I’ve always been of the opinion that people who want to write—and recent surveys claim that nearly eighty percent of the American public would like to write a book someday—should take a few classes, a few, just a few. One. Maybe two. Okay, if the instructor is good, three.
An honest appraisal is one good reason. Most people believe that writing a book is something like biking—once you get the hang of it, you just do it. All writers, novices and veterans, need an editor, need an honest appraisal.
Tricks are another. A whole raft of little skills simply must be learned—what’s kosher and what’s not, how to punctuate dialogue, when to show and when to tell.
The word “selah,” if I have it right, is something of a writing trick, like, well, white space. In fiction especially, young writers need to figure out how and when to hit the enter key an extra time and use white space on a page, how to give the reader a break, direct him or her to the fact that there’s a scene change or an end to something. White space is just as valuable as the right word because sometimes silence speaks volumes. I don’t know if I’d call it a trick exactly, but making good, efficient use of white space is the kind of primary skill that can be taught. So much about writing can’t.
Check it out. If I fill this line with words, say anything at all, even if it has no meaning—let the apple core fall where it may—and then put in white space, you’ll see it.
As I was saying. See what I mean.
There are “selahs” in this poem, two of them, in fact. Twice David suggests white spaces, and one of them comes after verse seven, when David was extolling the beauty of Lord’s grace, a kind of perpetual surround-sound.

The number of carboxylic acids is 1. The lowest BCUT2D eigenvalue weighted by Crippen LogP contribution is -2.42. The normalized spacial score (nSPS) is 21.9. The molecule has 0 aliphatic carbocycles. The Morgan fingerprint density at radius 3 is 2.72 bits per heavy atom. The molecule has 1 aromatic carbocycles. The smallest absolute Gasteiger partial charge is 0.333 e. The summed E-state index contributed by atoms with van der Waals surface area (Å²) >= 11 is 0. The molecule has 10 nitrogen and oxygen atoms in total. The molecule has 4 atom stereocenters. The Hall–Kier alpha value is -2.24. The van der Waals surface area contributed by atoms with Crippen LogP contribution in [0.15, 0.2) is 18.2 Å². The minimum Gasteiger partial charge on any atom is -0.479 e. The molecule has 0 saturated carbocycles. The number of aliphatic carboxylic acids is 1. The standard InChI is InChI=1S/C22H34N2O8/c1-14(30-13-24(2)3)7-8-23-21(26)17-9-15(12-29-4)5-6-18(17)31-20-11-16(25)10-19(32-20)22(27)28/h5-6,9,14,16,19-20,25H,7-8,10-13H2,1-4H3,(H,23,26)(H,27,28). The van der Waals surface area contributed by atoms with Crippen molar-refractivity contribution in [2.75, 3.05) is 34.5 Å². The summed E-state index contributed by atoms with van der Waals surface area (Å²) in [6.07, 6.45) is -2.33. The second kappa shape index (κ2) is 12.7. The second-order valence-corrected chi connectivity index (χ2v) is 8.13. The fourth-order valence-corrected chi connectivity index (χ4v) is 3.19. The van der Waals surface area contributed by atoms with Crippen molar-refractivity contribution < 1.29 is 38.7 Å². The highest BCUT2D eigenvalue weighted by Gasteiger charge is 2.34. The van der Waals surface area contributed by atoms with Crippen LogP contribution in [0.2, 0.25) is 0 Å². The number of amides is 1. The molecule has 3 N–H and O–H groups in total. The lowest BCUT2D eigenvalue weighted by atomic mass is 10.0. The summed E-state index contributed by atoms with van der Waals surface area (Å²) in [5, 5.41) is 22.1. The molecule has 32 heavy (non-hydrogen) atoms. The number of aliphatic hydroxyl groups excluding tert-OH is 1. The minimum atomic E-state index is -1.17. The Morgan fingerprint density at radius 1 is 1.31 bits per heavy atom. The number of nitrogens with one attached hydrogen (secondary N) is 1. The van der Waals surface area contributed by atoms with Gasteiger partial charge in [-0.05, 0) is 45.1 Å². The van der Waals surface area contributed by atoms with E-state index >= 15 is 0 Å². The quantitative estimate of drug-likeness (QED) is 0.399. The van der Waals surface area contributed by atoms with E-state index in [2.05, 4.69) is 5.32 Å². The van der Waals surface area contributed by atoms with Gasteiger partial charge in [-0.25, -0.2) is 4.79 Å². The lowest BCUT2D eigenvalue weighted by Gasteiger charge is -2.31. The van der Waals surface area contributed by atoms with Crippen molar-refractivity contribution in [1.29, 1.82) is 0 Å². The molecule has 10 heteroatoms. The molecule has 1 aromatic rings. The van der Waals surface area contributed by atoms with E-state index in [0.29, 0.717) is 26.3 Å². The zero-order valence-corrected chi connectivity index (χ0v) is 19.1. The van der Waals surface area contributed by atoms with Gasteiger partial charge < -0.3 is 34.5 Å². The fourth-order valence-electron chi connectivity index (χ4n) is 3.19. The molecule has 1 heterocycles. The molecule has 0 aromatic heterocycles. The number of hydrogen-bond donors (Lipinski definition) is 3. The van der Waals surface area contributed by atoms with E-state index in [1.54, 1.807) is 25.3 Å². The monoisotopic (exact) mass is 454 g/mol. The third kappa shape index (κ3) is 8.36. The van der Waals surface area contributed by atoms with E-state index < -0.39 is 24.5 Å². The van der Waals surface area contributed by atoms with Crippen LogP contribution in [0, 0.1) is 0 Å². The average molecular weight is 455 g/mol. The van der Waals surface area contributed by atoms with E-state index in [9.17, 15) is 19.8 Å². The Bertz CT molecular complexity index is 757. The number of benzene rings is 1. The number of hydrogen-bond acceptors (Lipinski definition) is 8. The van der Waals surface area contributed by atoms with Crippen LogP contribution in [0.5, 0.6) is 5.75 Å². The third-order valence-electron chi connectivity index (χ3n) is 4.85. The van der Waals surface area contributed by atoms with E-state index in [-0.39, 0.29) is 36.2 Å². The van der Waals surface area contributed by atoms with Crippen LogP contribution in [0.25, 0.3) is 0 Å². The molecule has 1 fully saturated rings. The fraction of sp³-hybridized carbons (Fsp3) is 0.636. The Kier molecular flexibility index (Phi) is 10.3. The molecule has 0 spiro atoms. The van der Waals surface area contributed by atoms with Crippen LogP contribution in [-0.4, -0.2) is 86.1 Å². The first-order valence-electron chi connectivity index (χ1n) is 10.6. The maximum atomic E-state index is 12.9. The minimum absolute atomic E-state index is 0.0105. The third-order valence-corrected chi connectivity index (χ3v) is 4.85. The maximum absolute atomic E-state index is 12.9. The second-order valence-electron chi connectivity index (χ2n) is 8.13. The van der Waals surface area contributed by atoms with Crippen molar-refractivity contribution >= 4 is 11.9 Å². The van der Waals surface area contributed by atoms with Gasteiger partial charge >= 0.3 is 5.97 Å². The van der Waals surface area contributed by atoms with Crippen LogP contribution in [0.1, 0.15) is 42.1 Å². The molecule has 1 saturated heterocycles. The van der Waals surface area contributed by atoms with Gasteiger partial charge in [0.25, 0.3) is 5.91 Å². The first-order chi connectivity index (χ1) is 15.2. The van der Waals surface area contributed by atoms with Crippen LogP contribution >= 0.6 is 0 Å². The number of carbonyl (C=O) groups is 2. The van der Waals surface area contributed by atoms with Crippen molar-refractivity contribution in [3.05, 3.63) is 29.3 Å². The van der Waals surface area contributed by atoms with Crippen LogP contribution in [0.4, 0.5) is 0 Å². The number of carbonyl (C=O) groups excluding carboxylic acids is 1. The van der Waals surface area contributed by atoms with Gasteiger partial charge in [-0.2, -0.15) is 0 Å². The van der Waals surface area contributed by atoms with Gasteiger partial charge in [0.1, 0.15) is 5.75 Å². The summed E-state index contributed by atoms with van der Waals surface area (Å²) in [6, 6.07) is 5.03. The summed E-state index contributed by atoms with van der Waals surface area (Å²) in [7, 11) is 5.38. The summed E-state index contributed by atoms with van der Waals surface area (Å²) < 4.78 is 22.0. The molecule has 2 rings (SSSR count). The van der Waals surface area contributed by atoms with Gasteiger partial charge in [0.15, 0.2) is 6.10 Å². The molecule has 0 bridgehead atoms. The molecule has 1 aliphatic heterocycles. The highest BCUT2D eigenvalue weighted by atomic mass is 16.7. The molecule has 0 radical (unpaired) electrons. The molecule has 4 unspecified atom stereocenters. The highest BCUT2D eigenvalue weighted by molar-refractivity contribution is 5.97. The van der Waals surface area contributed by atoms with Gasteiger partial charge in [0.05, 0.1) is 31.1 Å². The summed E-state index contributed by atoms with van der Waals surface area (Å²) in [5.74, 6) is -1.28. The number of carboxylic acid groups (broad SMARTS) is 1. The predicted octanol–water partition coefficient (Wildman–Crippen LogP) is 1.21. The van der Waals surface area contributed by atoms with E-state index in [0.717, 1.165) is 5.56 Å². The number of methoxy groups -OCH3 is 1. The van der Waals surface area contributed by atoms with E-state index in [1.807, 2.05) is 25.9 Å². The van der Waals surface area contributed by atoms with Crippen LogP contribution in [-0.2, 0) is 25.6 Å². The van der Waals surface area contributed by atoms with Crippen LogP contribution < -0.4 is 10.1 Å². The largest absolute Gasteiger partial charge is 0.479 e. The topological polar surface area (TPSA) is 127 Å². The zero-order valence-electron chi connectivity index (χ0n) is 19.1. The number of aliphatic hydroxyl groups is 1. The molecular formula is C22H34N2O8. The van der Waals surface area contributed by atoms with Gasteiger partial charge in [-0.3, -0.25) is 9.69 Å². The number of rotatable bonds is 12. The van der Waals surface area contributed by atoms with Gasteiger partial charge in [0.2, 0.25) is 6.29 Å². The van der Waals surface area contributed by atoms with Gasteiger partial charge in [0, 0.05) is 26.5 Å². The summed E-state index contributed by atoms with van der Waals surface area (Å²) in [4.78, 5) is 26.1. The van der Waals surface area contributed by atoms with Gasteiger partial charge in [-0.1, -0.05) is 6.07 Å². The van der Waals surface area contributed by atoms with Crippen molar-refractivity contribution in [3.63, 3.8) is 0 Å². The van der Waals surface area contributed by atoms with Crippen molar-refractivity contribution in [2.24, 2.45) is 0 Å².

But “selah” suggests more than a scene change. Here, as elsewhere in the psalm—and in the Psalms—“selah” seems to be a means by which the Psalmist demands contemplation, silence, even judgment. “Selah,” here especially, seems to suggest that our best response to what’s been said is to meditate, to stop and think, something that’s increasingly not easy to do in our ever-connected world.
We’ve been with Psalm 32 for a long time already, but maybe our staying that long is only right. David has been testifying to the single act that some say most distinguishes the Christian faith from the other great world religions—forgiveness. He’s walked us through the lonely corridors of his own guilt to show us how leaving those close walls has made him, literally, a new man. He’s celebrated the immense love of the Father, and made it clear to anyone who will listen that such forgiveness is not only readily available but vitally essential for a life of joy.
And then there’s the line from which we’ve just come: “you, O Lord, surround my life with music.”
With that, we need a stop and think, stop and meditate—or so he suggests. We need white space. To get all of it in, we need silence because there are no words.
Selahs are not park benches or free water bottles; they don’t just give us a chance to breath. Here, David’s selah allows us to recognize the Spirit’s own breath within us.
Be still and know that I am God.
See?--not easy to do.